Sociability in Politics, Food and Travel in the Early Modern Era
8-10 June 2023, in-person at the University of Warwick
Call for Papers
Proposal deadline: 31 January 2023
The Early Modern and Eighteenth-Century Centre at the University of Warwick, together with GIS Sociabilités/Sociability network in France, aims to explore the intersection of sociability with the themes of food, politics and travel in the early modern period (1550-1850). The conference coincides with the Visiting Professorship of Dena Goodman (University of Michigan), who has devoted much of her career to studying sociability in eighteenth-century France. In her keynote, she will reflect on the political implications of the family/friendship binary for the history of sociability between 1750 and 1850.
This international conference, which is open to researchers at all levels of their career, aims to explore new insights on forms, models and practices of sociability interpreted and analysed through the themes of food, politics and travel. These constitute three of the four strands currently being explored in the new scientific programme (2023-2025) of the GIS Sociability international network. Two of these themes – food and travel (‘connecting cultures’) – fall under the ‘Global Research Priorities’ of the University of Warwick.
Historical research on sociability has been developing for several decades. It has been enriched by theoretical frameworks for understanding networks and the rise of public spheres. Sociology and cultural anthropology have been especially helpful for conceptualising how, why and the conditions under which people interact in specific ways. Recent studies of emotions – individual and collective – have thrown light on various forms of sociability.
Although there is a rich literature on the topic to draw from, the aim of this conference is to home in on how sociability was imbricated in other cultural phenomena. We are especially interested in exploring the relationship between sociability and political culture, food and drink studies, and trade, travel, and overseas exchange.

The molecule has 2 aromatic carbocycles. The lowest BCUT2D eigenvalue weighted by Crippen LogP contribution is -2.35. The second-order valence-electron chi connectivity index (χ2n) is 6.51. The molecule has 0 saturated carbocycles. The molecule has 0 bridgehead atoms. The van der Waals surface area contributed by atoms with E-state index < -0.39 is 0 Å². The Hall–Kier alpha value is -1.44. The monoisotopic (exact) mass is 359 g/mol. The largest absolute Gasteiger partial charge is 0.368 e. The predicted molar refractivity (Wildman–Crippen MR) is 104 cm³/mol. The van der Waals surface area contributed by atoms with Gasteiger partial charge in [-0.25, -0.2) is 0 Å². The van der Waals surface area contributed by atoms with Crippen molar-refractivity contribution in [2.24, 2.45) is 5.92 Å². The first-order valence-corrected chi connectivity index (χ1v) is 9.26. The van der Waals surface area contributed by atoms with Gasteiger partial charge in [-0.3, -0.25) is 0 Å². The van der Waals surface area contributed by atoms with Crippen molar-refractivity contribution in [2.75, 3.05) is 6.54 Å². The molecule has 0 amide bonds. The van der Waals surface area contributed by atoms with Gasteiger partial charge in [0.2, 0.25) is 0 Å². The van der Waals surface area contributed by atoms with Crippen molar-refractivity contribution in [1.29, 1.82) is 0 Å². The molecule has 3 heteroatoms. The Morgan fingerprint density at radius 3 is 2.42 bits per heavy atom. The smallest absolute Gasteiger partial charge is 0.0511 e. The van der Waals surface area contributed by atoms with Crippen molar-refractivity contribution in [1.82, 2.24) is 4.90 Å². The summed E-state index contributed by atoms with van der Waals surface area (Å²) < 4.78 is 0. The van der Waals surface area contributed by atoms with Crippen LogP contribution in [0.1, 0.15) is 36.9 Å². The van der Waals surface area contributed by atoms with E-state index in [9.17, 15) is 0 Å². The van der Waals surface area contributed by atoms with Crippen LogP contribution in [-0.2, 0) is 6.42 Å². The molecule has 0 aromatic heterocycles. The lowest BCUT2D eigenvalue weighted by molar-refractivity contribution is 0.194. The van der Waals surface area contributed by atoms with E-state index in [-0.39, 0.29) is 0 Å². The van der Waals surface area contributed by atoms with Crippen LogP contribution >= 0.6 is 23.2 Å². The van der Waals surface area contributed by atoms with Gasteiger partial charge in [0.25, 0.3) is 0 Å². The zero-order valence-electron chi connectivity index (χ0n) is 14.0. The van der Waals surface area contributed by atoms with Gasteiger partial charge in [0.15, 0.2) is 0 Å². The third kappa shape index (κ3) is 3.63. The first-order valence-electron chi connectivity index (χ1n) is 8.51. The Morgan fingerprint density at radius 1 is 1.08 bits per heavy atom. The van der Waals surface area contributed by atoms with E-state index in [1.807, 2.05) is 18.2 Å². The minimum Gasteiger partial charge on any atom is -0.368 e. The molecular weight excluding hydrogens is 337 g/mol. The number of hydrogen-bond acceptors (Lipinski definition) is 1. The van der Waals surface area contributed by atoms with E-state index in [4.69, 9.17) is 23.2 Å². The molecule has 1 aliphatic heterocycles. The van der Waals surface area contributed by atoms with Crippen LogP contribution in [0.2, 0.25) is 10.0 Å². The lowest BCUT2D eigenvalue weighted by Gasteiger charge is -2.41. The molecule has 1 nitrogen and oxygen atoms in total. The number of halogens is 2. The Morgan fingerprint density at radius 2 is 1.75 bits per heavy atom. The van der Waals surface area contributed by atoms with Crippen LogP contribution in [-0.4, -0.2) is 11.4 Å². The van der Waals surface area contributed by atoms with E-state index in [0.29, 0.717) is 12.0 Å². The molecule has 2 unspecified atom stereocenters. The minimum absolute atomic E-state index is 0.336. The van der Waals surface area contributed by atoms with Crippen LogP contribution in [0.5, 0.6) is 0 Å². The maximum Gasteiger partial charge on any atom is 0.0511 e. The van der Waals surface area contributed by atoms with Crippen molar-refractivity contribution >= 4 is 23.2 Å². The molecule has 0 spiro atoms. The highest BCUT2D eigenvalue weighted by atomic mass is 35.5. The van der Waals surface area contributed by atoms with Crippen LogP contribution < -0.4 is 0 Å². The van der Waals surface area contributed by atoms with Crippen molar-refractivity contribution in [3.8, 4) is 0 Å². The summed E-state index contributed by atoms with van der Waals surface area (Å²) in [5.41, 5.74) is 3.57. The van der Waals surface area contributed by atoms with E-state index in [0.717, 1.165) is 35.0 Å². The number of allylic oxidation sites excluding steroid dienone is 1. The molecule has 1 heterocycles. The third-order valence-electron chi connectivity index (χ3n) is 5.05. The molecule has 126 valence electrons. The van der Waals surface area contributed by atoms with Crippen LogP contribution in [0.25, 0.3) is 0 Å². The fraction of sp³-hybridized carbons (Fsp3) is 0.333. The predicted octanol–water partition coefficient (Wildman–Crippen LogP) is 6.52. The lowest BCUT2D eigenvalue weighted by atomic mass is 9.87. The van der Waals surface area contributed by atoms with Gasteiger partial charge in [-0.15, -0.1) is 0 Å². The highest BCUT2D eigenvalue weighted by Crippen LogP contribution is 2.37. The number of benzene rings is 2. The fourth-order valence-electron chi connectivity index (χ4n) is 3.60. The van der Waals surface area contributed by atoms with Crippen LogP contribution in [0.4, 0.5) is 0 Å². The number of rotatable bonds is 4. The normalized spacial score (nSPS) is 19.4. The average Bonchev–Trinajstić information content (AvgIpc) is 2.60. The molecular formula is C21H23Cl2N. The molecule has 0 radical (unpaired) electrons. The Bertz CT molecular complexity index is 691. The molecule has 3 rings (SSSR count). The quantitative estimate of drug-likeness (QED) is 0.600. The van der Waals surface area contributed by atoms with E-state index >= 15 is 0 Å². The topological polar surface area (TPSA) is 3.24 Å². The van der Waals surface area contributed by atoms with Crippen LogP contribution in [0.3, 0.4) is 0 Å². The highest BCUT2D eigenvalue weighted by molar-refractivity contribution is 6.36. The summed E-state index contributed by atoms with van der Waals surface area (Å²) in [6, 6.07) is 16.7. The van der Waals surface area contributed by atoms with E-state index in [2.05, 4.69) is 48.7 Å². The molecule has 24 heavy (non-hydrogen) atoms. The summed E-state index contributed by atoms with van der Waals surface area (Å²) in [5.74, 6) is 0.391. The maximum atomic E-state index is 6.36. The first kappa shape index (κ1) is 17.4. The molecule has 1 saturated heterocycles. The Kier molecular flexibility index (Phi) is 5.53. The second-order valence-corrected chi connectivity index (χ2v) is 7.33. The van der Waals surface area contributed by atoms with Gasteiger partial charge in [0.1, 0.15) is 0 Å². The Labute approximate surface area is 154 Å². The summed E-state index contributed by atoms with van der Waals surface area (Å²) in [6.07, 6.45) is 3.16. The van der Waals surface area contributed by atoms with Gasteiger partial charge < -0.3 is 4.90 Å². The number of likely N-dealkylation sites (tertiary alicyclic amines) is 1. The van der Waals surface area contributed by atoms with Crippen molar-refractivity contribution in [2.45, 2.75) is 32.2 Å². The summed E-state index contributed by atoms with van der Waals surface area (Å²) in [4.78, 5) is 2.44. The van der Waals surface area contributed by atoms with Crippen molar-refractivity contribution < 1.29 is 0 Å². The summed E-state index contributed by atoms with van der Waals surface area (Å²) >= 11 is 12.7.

We welcome proposals for individual papers (15 minutes) to be given in English, or pre-formed panels (3 papers) from various disciplinary fields (history, literature, history of Art, philosophy, ethnology, cultural studies). Papers on any part of the early modern period and any geographical context are welcome. We encourage innovative questions and approaches to the topic. Priority will be on discussion in order to test out ideas and identify convergences for future collaborations.
Deadline: 31 January 2023. Please send paper proposals of no more than 100 words or panel proposals of 400 words (100 per paper plus an overarching panel statement) to firstname.lastname@example.org. Please indicate the title, your institutional affiliation and status, and the theme you intend to address (politics, food/drink, or travel. Papers treating more than one of these themes are welcome.
The conference is currently seeking funding to cover one-night’s accommodation, along with food for the duration of the conference. Participants will be expected to cover travel costs and any additional accommodation they require.
Paper and panel topics are not limited to the sub-themes indicated below, but they should relate to the main themes of politics, food and drink, or travel.
Politics and Politicisation
The eighteenth century witnessed moments of intense politicisation and dramatic political change. We invite papers that explore the intersection of sociability and politics and politicisation. How did sociability figure in:
- political philosophy and ideas
- representations and language
- the politics of printed media
- the manners of politics
- ceremonies, festivals, jubilees
- ideas about civil society
- political institutions
- the politics driven by women, the ‘invisible politician’
- ideas about women’s suffrage
- political spaces (rural/urban, popular/elite)
- clubs, associations, mass meetings, drinking sociability, taverns, coffeehouses, leisure venues
- imperial/colonial contexts
Food, Drink and Sociability
We invite papers that explore sociability in its relation to food and drink in the early modern period. Topics include but are not limited to:
- Practices of conviviality
- Comparative venues
- class and status
- rituals (dinners, toasting, food games)
- public feasts
- identities and politics expressed through food and drink
- the introduction of exotic foods and drinks and colonial implications
- transgressive forms of eating and drinking
- intoxicants and new addictions (alcohol, tobacco, drugs)
Travel occasioned opportunities for connecting cultures and exchanging but also for mutual miscomprehension and conflict. This aspect of the programme questions how sociability figured in cross-cultural encounters. Topics include but are not limited to:
- food, lodgings and hospitality for travellers
- exploring the world (the Grand Tour, Scientific Exploration, Global travel)
- travel and colonial settlement
- colonial trade
- diplomatic sociability
- anthropological and proto-anthroplogical perspectives
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